Innovation node delivering for Central West

Longreach Node manager Ally Murray (left) with Hub manager Leia Grimsey, RAPAD chair Tony Rayner, RAPAD CEO David Arnold and Hub director Professor John McVeigh at the official launch of the already very active node of the SQNNSW Innovation Hub, hosted from the RAPAD Longreach office. PHOTO: RAPAD.

The SQNNSW Innovation Hub launched its Longreach Node this week, with runs already on the scoreboard for the Longreach region.

SQNNSW Innovation Hub director Professor John McVeigh said the Node – hosted by the Central West Remote Area Planning & Development Board (RAPAD) – was already supporting important local projects.

“The Hub is working with local pastoralists at a Longreach area station to showcase technologies and techniques to improve rangeland management,” Professor McVeigh said.

“This local rehydration project started as the brainchild of a group of attendees at the Future Drought Fund-funded rural leadership course in the Central West, showcasing how alternative management systems could be successfully applied in semi-arid to arid zones.

“The ongoing project will build on the recent RAPAD and SQNNSW Innovation Hub-supported Regenerative Rangelands conference and field day.

“It will include more workshops and bring researchers and local pastoralists together to build drought resilient landscapes in the rangelands.”

The Longreach Node officially launched on 24 May, with an event at The Branch Café, Eagle Street, Longreach.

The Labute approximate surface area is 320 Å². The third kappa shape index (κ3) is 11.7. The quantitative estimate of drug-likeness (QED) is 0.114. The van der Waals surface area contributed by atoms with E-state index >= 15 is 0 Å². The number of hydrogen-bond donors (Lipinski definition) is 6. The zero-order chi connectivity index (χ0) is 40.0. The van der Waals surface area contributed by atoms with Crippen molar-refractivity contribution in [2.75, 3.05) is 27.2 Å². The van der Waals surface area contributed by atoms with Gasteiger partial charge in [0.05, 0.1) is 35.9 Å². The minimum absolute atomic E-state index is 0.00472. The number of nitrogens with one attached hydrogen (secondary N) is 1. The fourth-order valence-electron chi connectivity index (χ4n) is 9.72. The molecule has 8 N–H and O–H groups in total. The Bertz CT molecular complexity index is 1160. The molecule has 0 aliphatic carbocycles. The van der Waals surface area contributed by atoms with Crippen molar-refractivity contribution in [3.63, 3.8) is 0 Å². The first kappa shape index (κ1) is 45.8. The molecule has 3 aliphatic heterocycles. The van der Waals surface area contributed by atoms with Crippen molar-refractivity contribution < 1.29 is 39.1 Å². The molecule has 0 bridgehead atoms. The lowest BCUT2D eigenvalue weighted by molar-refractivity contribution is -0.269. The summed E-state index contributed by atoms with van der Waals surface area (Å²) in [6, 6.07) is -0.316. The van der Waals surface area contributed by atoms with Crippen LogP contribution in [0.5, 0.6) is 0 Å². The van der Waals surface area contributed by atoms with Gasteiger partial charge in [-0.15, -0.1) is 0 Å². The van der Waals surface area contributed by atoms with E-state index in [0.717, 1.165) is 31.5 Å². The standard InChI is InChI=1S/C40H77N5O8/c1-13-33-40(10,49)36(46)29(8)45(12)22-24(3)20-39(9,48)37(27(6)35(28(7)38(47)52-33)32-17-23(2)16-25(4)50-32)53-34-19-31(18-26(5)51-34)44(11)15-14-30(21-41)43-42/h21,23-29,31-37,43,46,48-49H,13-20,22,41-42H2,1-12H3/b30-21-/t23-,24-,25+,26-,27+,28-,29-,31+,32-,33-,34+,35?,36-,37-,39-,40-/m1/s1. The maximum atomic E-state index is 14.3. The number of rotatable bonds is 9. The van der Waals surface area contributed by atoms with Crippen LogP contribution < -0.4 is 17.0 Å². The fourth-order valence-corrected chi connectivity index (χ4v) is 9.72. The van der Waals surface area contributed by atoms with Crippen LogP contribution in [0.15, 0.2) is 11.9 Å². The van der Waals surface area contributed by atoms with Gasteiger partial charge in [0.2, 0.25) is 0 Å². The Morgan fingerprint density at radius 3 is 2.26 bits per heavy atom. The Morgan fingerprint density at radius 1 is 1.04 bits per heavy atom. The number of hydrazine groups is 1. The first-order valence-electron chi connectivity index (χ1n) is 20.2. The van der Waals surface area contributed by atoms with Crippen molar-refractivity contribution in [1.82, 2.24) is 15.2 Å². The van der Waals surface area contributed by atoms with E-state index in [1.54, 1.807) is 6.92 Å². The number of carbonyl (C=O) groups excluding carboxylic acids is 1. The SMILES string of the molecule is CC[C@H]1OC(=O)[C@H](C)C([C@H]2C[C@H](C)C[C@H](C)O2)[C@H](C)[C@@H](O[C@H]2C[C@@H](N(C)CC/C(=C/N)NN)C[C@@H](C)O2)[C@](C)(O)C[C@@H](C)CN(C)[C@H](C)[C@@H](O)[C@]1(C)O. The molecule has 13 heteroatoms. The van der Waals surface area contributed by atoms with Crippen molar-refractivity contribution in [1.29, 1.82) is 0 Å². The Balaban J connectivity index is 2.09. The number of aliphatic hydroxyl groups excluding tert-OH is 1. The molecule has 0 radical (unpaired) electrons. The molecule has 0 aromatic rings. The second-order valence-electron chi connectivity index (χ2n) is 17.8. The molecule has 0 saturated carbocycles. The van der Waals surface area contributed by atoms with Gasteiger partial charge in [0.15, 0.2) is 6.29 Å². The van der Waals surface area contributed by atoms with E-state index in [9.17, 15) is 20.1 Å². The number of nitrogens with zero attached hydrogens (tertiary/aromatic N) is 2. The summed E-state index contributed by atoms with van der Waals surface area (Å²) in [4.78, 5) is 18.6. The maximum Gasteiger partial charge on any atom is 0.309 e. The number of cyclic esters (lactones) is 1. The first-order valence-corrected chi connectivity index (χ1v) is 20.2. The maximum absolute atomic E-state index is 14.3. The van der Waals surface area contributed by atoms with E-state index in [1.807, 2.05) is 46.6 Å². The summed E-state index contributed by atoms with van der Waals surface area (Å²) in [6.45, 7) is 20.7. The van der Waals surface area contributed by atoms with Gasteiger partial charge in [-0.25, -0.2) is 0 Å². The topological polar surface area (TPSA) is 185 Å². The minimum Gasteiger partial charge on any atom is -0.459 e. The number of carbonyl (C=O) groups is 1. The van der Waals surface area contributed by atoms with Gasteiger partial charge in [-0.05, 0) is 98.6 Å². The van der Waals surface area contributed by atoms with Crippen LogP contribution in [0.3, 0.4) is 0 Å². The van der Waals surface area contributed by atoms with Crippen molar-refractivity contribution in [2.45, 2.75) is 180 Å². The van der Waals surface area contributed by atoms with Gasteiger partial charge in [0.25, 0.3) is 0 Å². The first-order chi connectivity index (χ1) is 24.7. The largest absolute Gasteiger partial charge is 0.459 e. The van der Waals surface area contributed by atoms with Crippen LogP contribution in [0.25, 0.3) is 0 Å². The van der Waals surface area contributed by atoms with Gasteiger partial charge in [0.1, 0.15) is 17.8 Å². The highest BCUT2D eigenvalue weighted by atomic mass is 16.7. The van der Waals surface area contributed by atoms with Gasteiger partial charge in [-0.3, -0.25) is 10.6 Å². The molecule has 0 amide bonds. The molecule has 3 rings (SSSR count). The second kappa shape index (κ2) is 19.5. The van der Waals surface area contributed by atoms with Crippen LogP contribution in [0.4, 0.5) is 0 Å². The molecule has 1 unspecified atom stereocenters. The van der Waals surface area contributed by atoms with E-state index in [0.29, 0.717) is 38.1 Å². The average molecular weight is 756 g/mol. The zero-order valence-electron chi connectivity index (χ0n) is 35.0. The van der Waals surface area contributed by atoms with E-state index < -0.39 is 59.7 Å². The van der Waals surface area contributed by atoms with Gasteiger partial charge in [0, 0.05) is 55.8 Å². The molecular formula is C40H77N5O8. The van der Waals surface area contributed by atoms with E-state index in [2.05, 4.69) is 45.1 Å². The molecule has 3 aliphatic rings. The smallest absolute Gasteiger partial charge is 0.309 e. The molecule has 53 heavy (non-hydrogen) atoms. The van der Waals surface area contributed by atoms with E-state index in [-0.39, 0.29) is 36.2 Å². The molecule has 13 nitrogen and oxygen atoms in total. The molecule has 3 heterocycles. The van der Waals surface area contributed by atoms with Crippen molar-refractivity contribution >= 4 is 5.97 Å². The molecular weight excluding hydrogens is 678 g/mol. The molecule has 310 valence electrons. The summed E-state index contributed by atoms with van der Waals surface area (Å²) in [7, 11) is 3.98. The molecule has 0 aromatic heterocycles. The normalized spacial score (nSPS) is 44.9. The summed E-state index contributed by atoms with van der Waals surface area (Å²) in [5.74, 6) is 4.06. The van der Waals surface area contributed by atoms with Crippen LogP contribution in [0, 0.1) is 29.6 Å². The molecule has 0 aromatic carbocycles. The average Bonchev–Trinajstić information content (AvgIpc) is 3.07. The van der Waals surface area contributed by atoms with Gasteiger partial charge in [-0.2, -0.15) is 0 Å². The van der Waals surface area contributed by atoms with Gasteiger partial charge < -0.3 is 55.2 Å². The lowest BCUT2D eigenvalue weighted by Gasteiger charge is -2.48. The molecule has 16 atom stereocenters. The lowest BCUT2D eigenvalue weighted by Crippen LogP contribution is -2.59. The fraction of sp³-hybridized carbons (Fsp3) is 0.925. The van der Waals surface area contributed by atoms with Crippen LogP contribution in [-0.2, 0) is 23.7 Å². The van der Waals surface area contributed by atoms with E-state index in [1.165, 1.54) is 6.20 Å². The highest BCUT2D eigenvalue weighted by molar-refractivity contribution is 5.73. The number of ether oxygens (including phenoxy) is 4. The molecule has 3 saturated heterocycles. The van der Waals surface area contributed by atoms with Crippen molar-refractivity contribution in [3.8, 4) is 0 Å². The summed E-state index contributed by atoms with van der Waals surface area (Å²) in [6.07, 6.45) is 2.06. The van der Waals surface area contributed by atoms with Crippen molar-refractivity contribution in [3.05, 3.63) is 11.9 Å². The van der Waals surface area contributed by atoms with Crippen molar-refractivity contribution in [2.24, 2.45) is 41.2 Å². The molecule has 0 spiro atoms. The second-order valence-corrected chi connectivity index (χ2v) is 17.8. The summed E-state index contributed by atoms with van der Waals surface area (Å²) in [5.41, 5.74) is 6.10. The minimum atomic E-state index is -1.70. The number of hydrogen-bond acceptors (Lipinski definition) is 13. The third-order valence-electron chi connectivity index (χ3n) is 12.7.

SQNNSW Innovation Hub Longreach node manager Ally Murray has been active in the region’s community since late 2021, based at the RAPAD office at 100 Galah Street, Longreach.

“The people in the Central West are innovative and adaptive and I am privileged to be able to help build collaboration to further strengthen our region’s industries and communities,” she said.

Professor McVeigh said the Hub’s goal was to help producers and their communities grow in resilience and their capacity to manage climate variability.

He said it brought together those already working on drought resilience, agricultural innovation and wellbeing.

The University of Southern Queensland-led SQNNSW Innovation Hub is one of eight nationally and part of the multi-billion dollar Future Drought Fund.

The Australian Government is investing $10 million in the Hub over four years, with more than $10 million in contributions from hub members and network partners, including RAPAD.